Our facility management industry is

an unexplored giant. 

Any medium-sized or big corporation you can imagine contracts services of facility management providers to take care of their buildings and their employees through cleaning, catering, maintenance, security and many other services.


That’s why the industry’s digits are huge: the annual growth of the sector is 6,2%, forecasted to reach a turnover of 2 trillion USD in 2024.

Modernization of older buildings - construction of smarter facilities. Keeping up the pace of digitalization for building-users of the new era.

Big buildings, workplaces and facilities in general, are being modernized to connect to the digital world to enhance the wellbeing and requirements of people using the building. Also we, FM Innovators, need to innovate to keep us connected to the mindset of our employees and clients, work more efficiently, more cost-effectively and adding more value to the market.
Every day, new and smarter facilities are constructed for an ever-growing world population and we, FM Innovators, are here to care.

The core activities of an FM company 

Facility management providers have large to vast workforces that are outsourced to their clients.

We combine two key activities: human resource management in all its aspects (labour costs, legal aspects, employee satisfaction, absenteeism, labour safety, planning, etc.) and in-depth knowledge on the outsourced activity itself.


A medium-sized facility management company may have 250 office employees in its headquarters, and 10.000 employees working at the premises of their clients.


A rise in people-centric technologies is globally redefining customer and employee experience, and the facility management industry does not want and can not be excluded from this process.

ID-Shift: from cost centre to value-driven service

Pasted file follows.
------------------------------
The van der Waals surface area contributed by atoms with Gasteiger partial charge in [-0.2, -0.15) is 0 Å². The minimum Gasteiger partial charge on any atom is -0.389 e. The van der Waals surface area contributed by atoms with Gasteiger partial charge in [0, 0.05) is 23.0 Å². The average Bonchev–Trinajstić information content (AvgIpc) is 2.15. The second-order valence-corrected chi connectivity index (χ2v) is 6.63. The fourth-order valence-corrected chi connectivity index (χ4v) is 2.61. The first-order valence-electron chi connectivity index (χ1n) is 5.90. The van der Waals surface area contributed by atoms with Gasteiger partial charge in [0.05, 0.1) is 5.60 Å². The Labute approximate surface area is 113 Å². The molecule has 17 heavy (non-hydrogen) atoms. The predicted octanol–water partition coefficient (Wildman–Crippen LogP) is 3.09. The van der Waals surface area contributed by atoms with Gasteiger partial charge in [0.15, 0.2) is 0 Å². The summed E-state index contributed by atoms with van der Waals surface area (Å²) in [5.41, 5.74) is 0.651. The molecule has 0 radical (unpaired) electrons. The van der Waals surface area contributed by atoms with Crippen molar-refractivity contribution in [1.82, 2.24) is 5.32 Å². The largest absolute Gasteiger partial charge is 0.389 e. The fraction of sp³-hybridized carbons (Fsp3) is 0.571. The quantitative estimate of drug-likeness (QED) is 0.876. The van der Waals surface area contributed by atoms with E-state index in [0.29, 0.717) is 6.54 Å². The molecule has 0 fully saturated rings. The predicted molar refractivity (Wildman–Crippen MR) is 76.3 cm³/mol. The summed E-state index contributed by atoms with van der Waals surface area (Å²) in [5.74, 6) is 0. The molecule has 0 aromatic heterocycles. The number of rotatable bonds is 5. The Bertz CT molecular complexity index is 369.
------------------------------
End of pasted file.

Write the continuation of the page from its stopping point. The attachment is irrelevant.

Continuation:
Facility management was primarily considered a cost centre and not a value-driven service. It is now transforming from focusing on physical assets and fixed work routines to an emphasis on creating ideal outcomes for end-users and a positive work experience for its own employees.


The emergence of a work-culture that prioritises employee wellbeing is altering the aspirations tenants of buildings have. Businesses have realised that the quality of user experience that a facility delivers has a direct impact on workplace productivity, talent retention and sales.


In turn, these insights are driving preferences and perceived property value. Managing this shift efficiently and effectively by adopting the right technologies has become critical in the facility management industry.

Use Cases - An orientation on FM challenges

Cleaning: Data-driven cleaning

We would like to create new value through data-driven cleaning. Data-driven cleaning is one concrete example of the value that the IoT and advanced connectivity can create in the cleaning industry. By letting sensors throughout facilities collect data about visitor numbers, cleaning needs, and user experience in real time, service providers are empowered to improve their cleaning operations.

As static cleaning schedules are transformed into need-based work, the workforce can focus their time and attention on what is needed, where and when it is needed. Unnecessary tasks are eliminated and cleaning resources can be optimized, with managers being able to feel safe that no over- or under-cleaning takes place.

Cleaning: Robots and automation

We would like to take advantage of advent of robots and automation. Robots and automation allow the cleaning industry to augment the workforce to drive productivity and performance. In many industries, automation has already proven itself as a way to go further with existing resources, collect and deliver performance data, standardize mundane and routine tasks, create better jobs, and improve the lives of employees. With robots and automation, tomorrow´s cleaning industry will be able to automate manual, redundant work, freeing up staff to take on the more high-value work.

Food Service: Supply unchained

Collapsing barriers between consumers and production. From 2007 to 2017, the number of U.S. farmers markets grew by 100%, reaching 9,000 markets. The rise of consuming locally has been fueled by consumers’ demands for authenticity and curiosity.